ment. It is easy to find in Hawaii, in a small compass,
a repetition of the denominational shortcomings and
confusions that plague Protestantism everywhere. The
fact that most of the churches are absentee controlled
has resulted in a sad lack of interdenominational co-
operation. When the author of this book asked a Prot-
estant leader on the field for material on interchurch
work, the answer was devastating: "There is no story of
interchurch cooperation here. I could wish there was."
There is an overlapping of fields and work on the part
of several denominations that still seem more interested in
developing their own separate denominational strengths
than in achieving a united Protestant front. Until that
changes, Protestantism will be running a poor second,
or third, in the islands.
But there are certain very encouraging signs of an un-
folding unity, all this to the contrary. The Honolulu
Council of Churches in 1945 took on a full-time execu-
tive. Methodist and Congregational Christian churches
in Honolulu are working together in a Filipino United
Church. The Salvation Army spent $io,ooo on one
single Christmas program last year, reports a total
attendance of 46,122 at indoor meetings for 1945 and a
total youth attendance in all activities of 54,403. The




HAWAII


Y.M.C.A. and Y.W.C.A. provide a training in getting
together for thousands of youth, with an effectiveness
unique even among other Y's around the world -
which is high praise.
Notice the accent on youth in these activities. It is
indicative of most of the major churches, denominational
minded as they are; it is a trend. Deeply concerned with
the possibility of an unchurched, secularized youth in
the islands, these churches are making increasingly
stronger efforts to prevent it.
The Methodists, for instance, have only one strictly
Caucasian church that is First Church, Honolulu;
they have a strong interracial congregation at Harris
Memorial, where the majority of the congregation is
Japanese, worshiping with Caucasians, Negroes, and
other nationalities in perfect harmony. First Church,
Hilo, was formerly a Korean church; it is now distinctly
interracial with seven nationalities worshiping together.
The leadership here is evenly distributed between Ko-
reans and Caucasians.
In their Susanna Wesley Home they have an im-
portant piece of work for girls, many of whom have come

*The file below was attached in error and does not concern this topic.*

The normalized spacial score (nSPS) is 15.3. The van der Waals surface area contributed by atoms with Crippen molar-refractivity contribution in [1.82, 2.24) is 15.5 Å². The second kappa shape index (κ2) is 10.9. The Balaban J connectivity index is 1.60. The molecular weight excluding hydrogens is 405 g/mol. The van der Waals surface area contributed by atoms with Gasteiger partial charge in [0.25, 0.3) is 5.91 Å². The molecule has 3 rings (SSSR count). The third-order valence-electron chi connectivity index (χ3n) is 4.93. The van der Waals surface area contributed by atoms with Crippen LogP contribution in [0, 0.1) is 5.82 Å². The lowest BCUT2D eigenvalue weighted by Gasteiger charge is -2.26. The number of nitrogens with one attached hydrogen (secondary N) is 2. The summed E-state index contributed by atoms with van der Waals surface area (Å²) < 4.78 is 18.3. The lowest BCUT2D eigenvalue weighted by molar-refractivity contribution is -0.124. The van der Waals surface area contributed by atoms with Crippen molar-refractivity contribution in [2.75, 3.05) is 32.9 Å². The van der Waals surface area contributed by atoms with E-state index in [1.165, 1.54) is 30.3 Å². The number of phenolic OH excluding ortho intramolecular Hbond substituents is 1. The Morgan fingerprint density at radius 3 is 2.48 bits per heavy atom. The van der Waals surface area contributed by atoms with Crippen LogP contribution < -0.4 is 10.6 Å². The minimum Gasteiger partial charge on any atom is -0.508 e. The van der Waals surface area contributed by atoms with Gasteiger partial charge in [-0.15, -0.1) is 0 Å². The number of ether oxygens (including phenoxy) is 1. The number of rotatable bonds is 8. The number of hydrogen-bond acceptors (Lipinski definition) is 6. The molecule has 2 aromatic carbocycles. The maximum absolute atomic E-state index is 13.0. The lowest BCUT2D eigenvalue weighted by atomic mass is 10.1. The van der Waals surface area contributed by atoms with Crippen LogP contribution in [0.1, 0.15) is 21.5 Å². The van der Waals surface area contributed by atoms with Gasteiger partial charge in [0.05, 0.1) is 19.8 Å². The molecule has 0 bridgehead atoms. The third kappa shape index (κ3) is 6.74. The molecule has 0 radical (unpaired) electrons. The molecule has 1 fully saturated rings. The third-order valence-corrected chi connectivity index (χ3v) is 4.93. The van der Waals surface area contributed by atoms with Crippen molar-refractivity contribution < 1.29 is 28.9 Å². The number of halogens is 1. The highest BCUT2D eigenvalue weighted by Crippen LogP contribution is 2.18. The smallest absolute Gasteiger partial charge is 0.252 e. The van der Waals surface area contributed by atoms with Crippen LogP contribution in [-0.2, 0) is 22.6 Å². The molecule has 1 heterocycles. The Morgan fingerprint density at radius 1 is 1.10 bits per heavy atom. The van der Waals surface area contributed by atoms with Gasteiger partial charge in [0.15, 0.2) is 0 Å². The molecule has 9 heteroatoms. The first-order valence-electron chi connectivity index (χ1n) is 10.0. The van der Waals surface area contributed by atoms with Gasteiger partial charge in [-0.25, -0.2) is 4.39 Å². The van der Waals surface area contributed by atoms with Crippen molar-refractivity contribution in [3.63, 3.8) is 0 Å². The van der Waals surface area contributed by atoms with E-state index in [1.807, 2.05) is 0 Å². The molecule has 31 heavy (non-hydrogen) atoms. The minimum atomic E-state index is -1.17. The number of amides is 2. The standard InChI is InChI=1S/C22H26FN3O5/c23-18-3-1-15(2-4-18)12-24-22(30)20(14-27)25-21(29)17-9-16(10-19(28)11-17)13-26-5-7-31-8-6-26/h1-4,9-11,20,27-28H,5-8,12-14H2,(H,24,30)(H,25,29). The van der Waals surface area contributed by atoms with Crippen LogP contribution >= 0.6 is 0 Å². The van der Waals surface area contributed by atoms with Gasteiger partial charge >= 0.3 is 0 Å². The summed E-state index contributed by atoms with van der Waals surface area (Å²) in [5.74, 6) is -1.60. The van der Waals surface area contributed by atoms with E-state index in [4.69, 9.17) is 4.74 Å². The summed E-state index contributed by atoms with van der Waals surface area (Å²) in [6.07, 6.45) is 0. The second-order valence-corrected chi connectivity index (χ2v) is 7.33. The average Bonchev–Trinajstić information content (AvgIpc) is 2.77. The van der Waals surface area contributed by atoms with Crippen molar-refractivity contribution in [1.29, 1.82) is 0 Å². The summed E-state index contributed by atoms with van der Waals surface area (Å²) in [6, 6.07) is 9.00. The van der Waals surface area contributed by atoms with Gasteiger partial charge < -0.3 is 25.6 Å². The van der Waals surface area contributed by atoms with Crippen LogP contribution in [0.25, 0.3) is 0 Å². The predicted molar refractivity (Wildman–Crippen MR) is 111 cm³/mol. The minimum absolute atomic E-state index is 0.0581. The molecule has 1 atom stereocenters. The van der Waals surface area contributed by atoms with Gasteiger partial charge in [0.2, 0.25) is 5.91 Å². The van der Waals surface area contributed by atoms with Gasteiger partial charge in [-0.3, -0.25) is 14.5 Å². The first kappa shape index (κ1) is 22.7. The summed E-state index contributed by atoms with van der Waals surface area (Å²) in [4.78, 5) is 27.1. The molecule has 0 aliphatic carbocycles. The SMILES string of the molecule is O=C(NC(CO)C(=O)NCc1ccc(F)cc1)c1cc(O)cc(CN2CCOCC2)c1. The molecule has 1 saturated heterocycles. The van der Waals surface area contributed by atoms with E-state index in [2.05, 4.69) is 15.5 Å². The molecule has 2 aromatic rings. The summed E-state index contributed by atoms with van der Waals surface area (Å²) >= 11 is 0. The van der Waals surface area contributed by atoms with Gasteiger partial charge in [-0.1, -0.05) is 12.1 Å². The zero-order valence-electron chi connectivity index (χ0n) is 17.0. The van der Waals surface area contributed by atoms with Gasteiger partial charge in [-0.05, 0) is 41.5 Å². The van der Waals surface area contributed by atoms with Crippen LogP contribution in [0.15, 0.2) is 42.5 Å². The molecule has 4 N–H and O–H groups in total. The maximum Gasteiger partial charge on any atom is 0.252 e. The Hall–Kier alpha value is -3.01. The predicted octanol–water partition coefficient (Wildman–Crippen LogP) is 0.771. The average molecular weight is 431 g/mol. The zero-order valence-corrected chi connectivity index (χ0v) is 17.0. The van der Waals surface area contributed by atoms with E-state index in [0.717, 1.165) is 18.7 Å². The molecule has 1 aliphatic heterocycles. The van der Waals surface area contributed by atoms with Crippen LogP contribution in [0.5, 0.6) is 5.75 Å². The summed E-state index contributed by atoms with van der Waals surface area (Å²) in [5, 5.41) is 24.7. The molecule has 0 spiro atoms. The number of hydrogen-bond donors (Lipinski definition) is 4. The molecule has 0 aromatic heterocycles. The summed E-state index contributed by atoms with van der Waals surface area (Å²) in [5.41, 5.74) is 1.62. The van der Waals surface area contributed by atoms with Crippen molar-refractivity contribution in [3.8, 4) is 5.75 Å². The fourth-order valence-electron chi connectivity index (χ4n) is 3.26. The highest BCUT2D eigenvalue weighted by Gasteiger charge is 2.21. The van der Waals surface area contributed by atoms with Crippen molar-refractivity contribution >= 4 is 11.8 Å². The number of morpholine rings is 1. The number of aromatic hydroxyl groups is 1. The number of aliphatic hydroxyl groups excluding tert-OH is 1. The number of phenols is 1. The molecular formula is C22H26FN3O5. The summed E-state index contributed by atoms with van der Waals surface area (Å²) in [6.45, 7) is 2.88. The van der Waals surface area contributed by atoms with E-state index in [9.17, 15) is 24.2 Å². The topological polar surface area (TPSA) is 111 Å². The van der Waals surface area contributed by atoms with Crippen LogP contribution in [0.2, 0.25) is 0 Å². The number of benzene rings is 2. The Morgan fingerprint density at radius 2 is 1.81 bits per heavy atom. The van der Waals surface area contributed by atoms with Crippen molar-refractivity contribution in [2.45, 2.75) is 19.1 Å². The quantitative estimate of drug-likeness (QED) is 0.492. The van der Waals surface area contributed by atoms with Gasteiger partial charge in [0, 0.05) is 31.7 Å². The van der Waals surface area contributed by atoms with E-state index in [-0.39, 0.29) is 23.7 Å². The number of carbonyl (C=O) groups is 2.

to the home as orphans, waifs, and problem children,
graduated with honors from high school and college,
and made outstanding contributions as religious and
social leaders. They laugh at denominationalism in the
home; more than one Roman Catholic youngster has
been there.
The Episcopalians maintain two missions for Ko-
reans, three for Chinese, two each for Japanese and
Hawaiians; they have six day schools, an orphanage, a




ON OUR OWN DOORSTEP


hospital at Molokai, and a preparatory school at Iolani
- which, incidentally, trained the father of modern
China, Dr. Sun Yat-sen. The hospital and the college
are grade A efforts in interdenominationalism.
The Episcopalians list an impressive array of mis-.
sionary efforts: the Iolani School for Boys and the St.
Andrew's Priory School for Girls, 7 day schools, 2
preparatory schools, I residence for girls, i children's
home, i hospital, 5 parishes with mixed congregations,
35 missions, of which 3 are strictly Japanese, 3 Hawaiian,
and 4 Chinese. All other Episcopal congregations are
mixed.
The Congregational Christian churches also put their
accent on youth. This denomination has the strongest
single church in Hawaii Central Union Church in
Honolulu, with morethan 1.500 members. It is a-Ca-
casian church, including many of t descendants of
theelymissionaries.and it has been actively interested
in every forwar-ooking enterprise of the church. It was
Central Union that started the famous Palama Settle-
ment project for working people that is one of the most
important social experiments in the islands. At Palama,
thousands of workers and their families in a ten-acre,
half-million-dollar plant have developed schools, medical
clinics, dental facilities, recreational and placement
services, as fine as any found anywhere in the world.
Its program has brought about a change in the let-us-do-
something-for-you philosophy of the old industrial pa-
ternalism, to a let's-do-it-ourselves philosophy on the
part of the people.
The Kalihi Union Church, set down in a teeming




HAWAII


racial melting pot on the outskirts of Honolulu, has a
membership of 542, a church school of 438! Some 1,500oo
children and youth use the playground facilities of
Kalihi Union every week. An ex-Samoan queen was
once a member of this church; so was H. B. Nalimu, who
went out with the Hawaiian Mission to Micronesia in
1852, and the Reverend James Kekela, Hawaiian mis-
sionary to the Marquesas.
Then there is the Church of the Crossroads, with quite
a story behind it. Back in 1921, a group of young Ori-
ental Christians decided they wanted no more of the old
racial churches and the language of their parents; they
sought a common denominator in speech and faith, and
they organized what they called first the Young People's
Service, later the Church of the Crossroads. They
collected the handsome sum of one hundred dollars and
used it as the financial foundation of a church that
stands today as exhibit A in church architecture and
cooperative effort. The Church of the Crossroads aptly
combines both Oriental and Occidental architecture.
Its membership is made up largely of high school and